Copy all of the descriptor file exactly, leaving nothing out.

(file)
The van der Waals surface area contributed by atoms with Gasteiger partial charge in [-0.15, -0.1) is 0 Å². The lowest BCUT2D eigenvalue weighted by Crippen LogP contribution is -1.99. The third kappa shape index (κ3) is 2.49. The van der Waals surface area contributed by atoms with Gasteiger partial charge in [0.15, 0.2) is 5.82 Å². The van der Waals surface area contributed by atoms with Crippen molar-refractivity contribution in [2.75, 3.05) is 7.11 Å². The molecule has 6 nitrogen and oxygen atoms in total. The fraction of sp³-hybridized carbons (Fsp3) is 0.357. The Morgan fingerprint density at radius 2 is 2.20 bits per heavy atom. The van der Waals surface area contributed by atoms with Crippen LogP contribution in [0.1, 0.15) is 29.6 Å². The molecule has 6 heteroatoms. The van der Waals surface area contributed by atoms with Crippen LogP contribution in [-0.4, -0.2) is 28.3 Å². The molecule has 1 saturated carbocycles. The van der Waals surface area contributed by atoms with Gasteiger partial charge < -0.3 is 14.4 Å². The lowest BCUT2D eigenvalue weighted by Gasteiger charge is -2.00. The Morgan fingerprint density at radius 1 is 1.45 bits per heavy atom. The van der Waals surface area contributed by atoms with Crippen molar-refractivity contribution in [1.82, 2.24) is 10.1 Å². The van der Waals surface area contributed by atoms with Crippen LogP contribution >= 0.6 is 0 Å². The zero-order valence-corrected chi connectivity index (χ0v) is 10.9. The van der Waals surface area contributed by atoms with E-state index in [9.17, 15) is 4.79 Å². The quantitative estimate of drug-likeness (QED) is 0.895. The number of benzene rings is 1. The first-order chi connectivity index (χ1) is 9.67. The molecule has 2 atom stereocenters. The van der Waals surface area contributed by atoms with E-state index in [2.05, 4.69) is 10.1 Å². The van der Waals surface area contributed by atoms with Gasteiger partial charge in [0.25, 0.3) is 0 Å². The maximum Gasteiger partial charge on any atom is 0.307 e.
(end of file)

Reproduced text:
The van der Waals surface area contributed by atoms with Gasteiger partial charge in [-0.15, -0.1) is 0 Å². The lowest BCUT2D eigenvalue weighted by Crippen LogP contribution is -1.99. The third kappa shape index (κ3) is 2.49. The van der Waals surface area contributed by atoms with Gasteiger partial charge in [0.15, 0.2) is 5.82 Å². The van der Waals surface area contributed by atoms with Crippen molar-refractivity contribution in [2.75, 3.05) is 7.11 Å². The molecule has 6 nitrogen and oxygen atoms in total. The fraction of sp³-hybridized carbons (Fsp3) is 0.357. The Morgan fingerprint density at radius 2 is 2.20 bits per heavy atom. The van der Waals surface area contributed by atoms with Crippen LogP contribution in [0.1, 0.15) is 29.6 Å². The molecule has 6 heteroatoms. The van der Waals surface area contributed by atoms with Crippen LogP contribution in [-0.4, -0.2) is 28.3 Å². The molecule has 1 saturated carbocycles. The van der Waals surface area contributed by atoms with Gasteiger partial charge < -0.3 is 14.4 Å². The lowest BCUT2D eigenvalue weighted by Gasteiger charge is -2.00. The Morgan fingerprint density at radius 1 is 1.45 bits per heavy atom. The van der Waals surface area contributed by atoms with Crippen molar-refractivity contribution in [1.82, 2.24) is 10.1 Å². The van der Waals surface area contributed by atoms with Crippen LogP contribution >= 0.6 is 0 Å². The zero-order valence-corrected chi connectivity index (χ0v) is 10.9. The van der Waals surface area contributed by atoms with E-state index in [9.17, 15) is 4.79 Å². The quantitative estimate of drug-likeness (QED) is 0.895. The number of benzene rings is 1. The first-order chi connectivity index (χ1) is 9.67. The molecule has 2 atom stereocenters. The van der Waals surface area contributed by atoms with E-state index in [2.05, 4.69) is 10.1 Å². The van der Waals surface area contributed by atoms with Gasteiger partial charge in [0.25, 0.3) is 0 Å². The maximum Gasteiger partial charge on any atom is 0.307 e.